These days, we have so many tools for communication and broadcasting. Utilizing them is a challenge.
This week, we endeavored to use Facebook Live for a client to cover the in office going ons during their biggest day: Registration. In this instance, for events that span March through June in 2017, most sell out within the first hour, if not minutes, from going online. This is day where their servers get taxed to the point of shut down because the flux like a late night Apple iPhone pre-order.
The first day: We had a good number of live viewers for the Aero competition. Students were interacting, sharing what was and wasn’t working on the registration page, and and even touch base to confirm their registration since they couldn’t see the list with the slammed servers.
Day two was a little different. We started having web site problems a whole hour before registration even opened. An odd event that early. In the end, there was a major server issue and the registration didn’t happen. With over 500 streamers watching, we were able to have a dialog with the waiting signups to explain the situation, and let them in on the ride as decisions were being made as to what would happen next. The responses were overwhelmingly positive. Even more so than the day before when things were working (if slowly). After, we considered what the response could have been if we weren’t talking directly with all of those people out there left with a 404 page.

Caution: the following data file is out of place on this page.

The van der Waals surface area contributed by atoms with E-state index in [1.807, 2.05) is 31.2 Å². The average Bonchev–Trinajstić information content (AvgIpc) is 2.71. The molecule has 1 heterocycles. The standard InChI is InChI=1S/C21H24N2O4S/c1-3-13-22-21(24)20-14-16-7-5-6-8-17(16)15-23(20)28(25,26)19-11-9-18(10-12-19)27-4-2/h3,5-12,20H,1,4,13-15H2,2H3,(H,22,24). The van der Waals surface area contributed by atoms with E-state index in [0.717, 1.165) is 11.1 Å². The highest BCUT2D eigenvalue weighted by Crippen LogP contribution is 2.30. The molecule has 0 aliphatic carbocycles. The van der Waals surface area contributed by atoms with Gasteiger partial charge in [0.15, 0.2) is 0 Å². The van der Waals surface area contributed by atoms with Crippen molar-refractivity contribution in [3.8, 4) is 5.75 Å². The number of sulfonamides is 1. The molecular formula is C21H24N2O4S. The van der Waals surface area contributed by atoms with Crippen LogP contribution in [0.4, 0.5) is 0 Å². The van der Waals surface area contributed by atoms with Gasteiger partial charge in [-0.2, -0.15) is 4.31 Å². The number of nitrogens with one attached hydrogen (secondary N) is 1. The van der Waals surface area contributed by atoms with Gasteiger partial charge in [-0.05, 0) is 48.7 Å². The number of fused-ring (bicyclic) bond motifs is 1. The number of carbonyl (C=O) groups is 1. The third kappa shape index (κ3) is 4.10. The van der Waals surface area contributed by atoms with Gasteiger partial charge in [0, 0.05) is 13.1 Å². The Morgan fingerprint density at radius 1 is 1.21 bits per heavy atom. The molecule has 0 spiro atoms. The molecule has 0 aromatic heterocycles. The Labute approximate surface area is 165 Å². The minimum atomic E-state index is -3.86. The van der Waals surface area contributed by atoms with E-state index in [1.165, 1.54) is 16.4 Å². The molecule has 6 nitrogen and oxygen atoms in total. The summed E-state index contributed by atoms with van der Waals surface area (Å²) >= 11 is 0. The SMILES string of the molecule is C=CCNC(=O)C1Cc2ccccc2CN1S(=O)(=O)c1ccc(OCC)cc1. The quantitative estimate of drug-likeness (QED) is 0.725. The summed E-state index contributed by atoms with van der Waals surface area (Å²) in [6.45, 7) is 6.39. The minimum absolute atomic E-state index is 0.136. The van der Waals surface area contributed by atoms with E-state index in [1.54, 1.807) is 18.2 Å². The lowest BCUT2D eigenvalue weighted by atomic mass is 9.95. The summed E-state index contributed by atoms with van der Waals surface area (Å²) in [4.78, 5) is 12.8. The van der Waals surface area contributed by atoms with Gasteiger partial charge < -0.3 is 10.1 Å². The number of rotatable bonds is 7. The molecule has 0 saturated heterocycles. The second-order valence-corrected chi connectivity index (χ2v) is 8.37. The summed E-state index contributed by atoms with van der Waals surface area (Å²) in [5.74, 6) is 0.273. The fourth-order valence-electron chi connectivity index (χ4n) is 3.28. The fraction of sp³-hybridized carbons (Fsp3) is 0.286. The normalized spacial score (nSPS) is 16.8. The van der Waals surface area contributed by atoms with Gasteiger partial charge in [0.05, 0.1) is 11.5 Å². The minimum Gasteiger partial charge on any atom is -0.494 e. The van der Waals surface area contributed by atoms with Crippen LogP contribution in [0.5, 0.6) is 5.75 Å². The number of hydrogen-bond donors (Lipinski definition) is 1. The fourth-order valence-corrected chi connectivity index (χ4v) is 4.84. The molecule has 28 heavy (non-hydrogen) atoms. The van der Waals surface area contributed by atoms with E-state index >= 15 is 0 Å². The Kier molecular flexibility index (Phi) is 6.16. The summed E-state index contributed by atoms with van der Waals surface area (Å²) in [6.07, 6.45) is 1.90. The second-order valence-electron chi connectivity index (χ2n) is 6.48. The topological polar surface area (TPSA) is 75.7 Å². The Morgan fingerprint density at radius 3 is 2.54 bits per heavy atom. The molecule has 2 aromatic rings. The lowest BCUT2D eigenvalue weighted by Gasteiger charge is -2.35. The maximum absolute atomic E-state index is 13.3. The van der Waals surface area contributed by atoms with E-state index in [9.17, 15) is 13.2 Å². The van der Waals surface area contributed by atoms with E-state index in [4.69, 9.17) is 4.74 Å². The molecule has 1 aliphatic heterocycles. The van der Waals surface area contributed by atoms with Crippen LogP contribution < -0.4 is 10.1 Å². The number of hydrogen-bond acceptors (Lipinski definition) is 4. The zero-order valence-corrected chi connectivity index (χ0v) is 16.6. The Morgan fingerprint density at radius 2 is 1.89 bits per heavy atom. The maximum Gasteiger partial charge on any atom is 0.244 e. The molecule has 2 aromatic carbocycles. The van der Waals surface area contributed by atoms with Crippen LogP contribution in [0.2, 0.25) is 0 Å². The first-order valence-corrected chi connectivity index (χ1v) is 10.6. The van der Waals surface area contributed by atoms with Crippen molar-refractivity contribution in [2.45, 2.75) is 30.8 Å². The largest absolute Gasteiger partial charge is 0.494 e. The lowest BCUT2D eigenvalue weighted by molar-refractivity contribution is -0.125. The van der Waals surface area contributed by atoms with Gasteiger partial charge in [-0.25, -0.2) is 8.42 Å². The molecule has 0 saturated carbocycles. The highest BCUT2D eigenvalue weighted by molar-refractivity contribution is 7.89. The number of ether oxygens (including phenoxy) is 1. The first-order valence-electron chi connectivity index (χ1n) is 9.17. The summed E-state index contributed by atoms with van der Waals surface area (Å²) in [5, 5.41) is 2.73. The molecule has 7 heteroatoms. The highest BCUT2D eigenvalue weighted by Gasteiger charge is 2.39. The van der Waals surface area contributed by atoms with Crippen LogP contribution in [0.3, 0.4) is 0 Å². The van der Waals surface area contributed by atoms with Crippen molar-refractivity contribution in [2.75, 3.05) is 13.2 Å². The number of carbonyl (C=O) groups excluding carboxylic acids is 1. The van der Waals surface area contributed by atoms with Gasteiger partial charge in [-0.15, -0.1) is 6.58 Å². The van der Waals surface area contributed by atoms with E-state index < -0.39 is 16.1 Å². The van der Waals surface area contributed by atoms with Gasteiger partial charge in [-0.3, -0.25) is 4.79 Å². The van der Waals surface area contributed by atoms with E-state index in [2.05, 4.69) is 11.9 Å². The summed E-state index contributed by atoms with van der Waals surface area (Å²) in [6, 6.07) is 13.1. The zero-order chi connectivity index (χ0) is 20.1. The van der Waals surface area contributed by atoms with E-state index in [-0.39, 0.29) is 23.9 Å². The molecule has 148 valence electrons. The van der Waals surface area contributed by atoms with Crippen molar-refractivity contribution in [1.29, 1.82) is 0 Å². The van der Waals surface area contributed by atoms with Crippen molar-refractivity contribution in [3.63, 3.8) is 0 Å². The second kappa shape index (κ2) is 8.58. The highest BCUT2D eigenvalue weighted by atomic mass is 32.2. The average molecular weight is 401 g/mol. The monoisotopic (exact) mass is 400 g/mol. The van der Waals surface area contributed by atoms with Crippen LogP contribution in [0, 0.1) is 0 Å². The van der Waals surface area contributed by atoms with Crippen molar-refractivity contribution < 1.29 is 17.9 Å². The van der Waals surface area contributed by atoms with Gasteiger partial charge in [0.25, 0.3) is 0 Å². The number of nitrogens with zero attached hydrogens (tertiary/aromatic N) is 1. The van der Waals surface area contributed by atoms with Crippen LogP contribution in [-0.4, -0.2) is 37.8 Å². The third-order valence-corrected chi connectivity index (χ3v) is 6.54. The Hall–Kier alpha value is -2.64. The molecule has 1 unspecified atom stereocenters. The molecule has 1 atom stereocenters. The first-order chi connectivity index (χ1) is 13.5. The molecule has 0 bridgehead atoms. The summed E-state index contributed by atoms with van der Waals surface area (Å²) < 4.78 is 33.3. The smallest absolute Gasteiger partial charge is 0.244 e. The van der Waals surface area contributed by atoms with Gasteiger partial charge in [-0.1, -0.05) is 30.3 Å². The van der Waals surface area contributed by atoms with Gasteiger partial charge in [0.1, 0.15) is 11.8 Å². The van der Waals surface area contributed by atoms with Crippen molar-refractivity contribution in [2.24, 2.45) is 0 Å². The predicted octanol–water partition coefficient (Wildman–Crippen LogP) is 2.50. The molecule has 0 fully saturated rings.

Day three was smooth. And quick. The first of two events usually sells out quickly. We were able to capture that happen with a smashing record of just over 2 minutes for 120 teams to be signed up. An exciting way to end the week’s signups.
In the end, the staff was able to have unprecedented communication during the most tense time of their entire season.
Originally published at Sorgatron.com.